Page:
During my first year as a Chef Instructor at the CIA I was assigned to teach American Regional Cuisine. A fascinating class delving into the history and traditions of American cuisine. It was an hour lecture along with a hands-on 6-hour lab cooking regional specialties. A fun class and one of the students’ favorites. Before flying solo with my own class, I shadowed another Chef Instructor to learn the ropes.
That was Chef Brunet, Terrell Brunet. He was from Louisiana, Mandeville to be exact. Situated on Lake Pontchartrain, due north of NOLA. Of all the chefs at the CIA, there was not one better at American Regional than Terrell. That boy was Cajun proud, period. Everything I know about Cajun Creole Cuisine and the traditions and history thereof is because of Terrell.
I will never forget the first week in the class with him. Watching his every move, how he interacted with the students, he was all knowing, and all business but kept things light. It was important to maintain a sense of levity and approachability. Part of the student’s mise en place is to have their daily assigned recipe printed on an index card. It’s a handy reference and if things go south during the preparation the chef will ask for the card and review the recipe with the student. One day a short portly young gal was making a mushroom barley soup and she needed Chef Brunet’s attention. He went to the stove, I followed. The student began to discuss the recipe. Chef Brunet interjected and instructed her on how to proceed.
She pulled out the index card, “Chef Brunet but the recipe says…”
What happened next is burned into my memory like a red-hot branding iron on a longhorn haunch. He grabbed the index card. Ripping it in half, quarters, then eighths. Setting the shredded card neatly on the edge of the stove. My mind was attempting to comprehend what my eyes witnessed. The CIA, where tuition is a king’s ransom, a Chef Instructor tearing a student’s recipe card, a student watching in horror.
“Darlin.” said Brunet, dropping the g in his Louisiana drawl.
“You don’t need that recipe card, in here we cook from the heart.” Drawing out aaart in his Cajun twang.
I was stunned, silent. The advice, and action he demonstrated gave me a snapshot of who he was. Passionate, direct, serious, knowledgeable, a touch of madness. I loved it.
When the lesson in the syllabus covered Cajun Creole Brunet went next level. That was his turf, his people, his food, indubitably, his heritage. His bayou blood bounced back generations, both sides of his family fought for the Confederacy. He stored photos of ancestors in his phone. An honored descendant, he told fascinating stories of his deceased kin. Showing the photos bringing the pixels to life.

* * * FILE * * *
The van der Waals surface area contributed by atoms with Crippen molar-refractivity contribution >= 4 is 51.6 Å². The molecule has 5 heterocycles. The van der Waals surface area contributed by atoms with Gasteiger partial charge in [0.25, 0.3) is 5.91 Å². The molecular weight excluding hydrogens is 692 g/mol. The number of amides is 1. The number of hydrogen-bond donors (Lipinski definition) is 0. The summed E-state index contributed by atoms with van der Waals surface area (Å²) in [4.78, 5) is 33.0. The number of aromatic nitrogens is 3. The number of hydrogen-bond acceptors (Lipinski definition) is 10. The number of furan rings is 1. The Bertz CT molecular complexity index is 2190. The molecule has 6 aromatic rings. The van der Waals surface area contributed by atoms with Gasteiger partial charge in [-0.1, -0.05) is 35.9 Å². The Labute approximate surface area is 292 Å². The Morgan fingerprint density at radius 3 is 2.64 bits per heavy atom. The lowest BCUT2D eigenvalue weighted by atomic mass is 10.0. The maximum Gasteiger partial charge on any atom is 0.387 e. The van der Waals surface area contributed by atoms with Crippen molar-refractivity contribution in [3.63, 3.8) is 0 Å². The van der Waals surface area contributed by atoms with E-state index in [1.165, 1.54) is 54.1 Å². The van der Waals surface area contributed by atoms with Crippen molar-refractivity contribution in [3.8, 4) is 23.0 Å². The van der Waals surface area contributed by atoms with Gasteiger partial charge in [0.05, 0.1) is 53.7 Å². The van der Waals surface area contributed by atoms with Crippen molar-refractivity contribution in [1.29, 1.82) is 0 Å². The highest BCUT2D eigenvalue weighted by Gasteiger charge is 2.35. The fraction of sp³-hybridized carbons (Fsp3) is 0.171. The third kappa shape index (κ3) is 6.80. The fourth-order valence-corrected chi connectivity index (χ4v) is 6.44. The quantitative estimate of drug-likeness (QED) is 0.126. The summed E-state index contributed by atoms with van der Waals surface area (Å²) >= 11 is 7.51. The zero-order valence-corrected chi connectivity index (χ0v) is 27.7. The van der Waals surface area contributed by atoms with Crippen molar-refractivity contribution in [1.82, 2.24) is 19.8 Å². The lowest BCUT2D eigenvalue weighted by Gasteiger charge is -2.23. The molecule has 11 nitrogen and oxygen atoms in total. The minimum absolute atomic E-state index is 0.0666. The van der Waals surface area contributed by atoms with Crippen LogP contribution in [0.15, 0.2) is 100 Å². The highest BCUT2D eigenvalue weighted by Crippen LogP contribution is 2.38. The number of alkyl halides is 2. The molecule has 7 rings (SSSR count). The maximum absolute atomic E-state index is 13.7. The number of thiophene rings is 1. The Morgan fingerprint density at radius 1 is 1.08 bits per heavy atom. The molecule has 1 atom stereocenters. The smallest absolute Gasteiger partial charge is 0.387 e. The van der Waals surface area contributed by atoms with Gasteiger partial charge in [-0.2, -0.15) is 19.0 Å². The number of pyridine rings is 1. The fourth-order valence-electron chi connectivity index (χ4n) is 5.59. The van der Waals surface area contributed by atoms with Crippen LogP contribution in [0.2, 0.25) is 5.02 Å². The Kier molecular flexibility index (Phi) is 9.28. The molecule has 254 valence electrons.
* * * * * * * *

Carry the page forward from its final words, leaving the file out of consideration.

Our friendship thrived. I nicknamed him T Bone. It fit perfectly. It was his initials, and his favorite cut of steak. It is the only stored number in my phone named after a food. He would frequently say, “When you come to Louisiana…” Somehow knowing I would get to the Pelican State and he would show me the bayou and beyond. I told him I had been there before. “Cool.” He said, “But you haven’t been to my Louisiana.”
He received a job offer as Corporate Chef for Cajun Injector. Based in LA he left the CIA to go back home to the Crescent City. Not without a going away party which I oversaw. T Bone was loved by all at the CIA. The date was set, I began to organize the guest list.
I asked him, “What chefs do you want me to invite?”
“All of them.” He replied, as if why are you even asking me that?
Between chefs, pastry chefs, and bakers, that was over 100 people. Throw in spouses, and other individuals we could easily top 200 or more guests.
“T Bone, this is a huge guest list.”
Like a true Cajun he replied. “Laissez les bons temps rouler”
We discussed food and booze. He suggested we deep fry some turkeys; everyone bring a side and we’ll get a keg.
“Great, I never deep fried a turkey before.” I said.
“What?! Damn Yankee.” T Bone cracked.
Date set, game plan in hand I went about organizing the mother of all going away parties. As the date drew near all those chefs and guests were anticipating one helluva party. Then something happened beyond our control. Old Man Winter arrived with a vengeance, a blizzard in tow. Dropping several feet of snow in the Hudson Valley. I remember it well. It was January 19, 2002. The same day as Snow Bowl II or the Tuck Rule game between the Patriots and the Raiders. Growing up on the lake effect snow shores of Lake Erie, the Abominable Snowman couldn’t keep me away. This was my bud, his going away party, and like the NFL, it was game on.
I got to his house early, the snow hadn’t stopped from the night before. It was a task to navigate my non 4WD Ford Ranger through the blizzard. A dogsled team would have fared better for the 5-mile drive. Upon entering his house I shed my layers and went to the kitchen. There on the counter were two hefty turkeys. “First rule when deep frying a turkey, room temp and patted dry.” T Bone instructed me.
“Now check this out.” As he opened a drawer and pulled out an enormous syringe. This thing belonged in Dr Frankenstein’s laboratory. It was monster. The chamber was the length, and about half the circumference of a toilet paper roll. The needle, the size of 16 common nail.
“This is the Cajun Injector.” He spoke. “This is the company I’m going to go work for.”
“Damn, well, they got the right guy for the job. Mr. Cajun himself.” I replied.
T Bone told me to help myself and whip up a batch of something tasty to inject into the birds. Like a kid with a new toy, I couldn’t wait to play with it. While looking through the kitchen I noticed an assortment of cast iron skillets in various sizes, some clearly weathered.
“You have every size cast iron skillet known to man”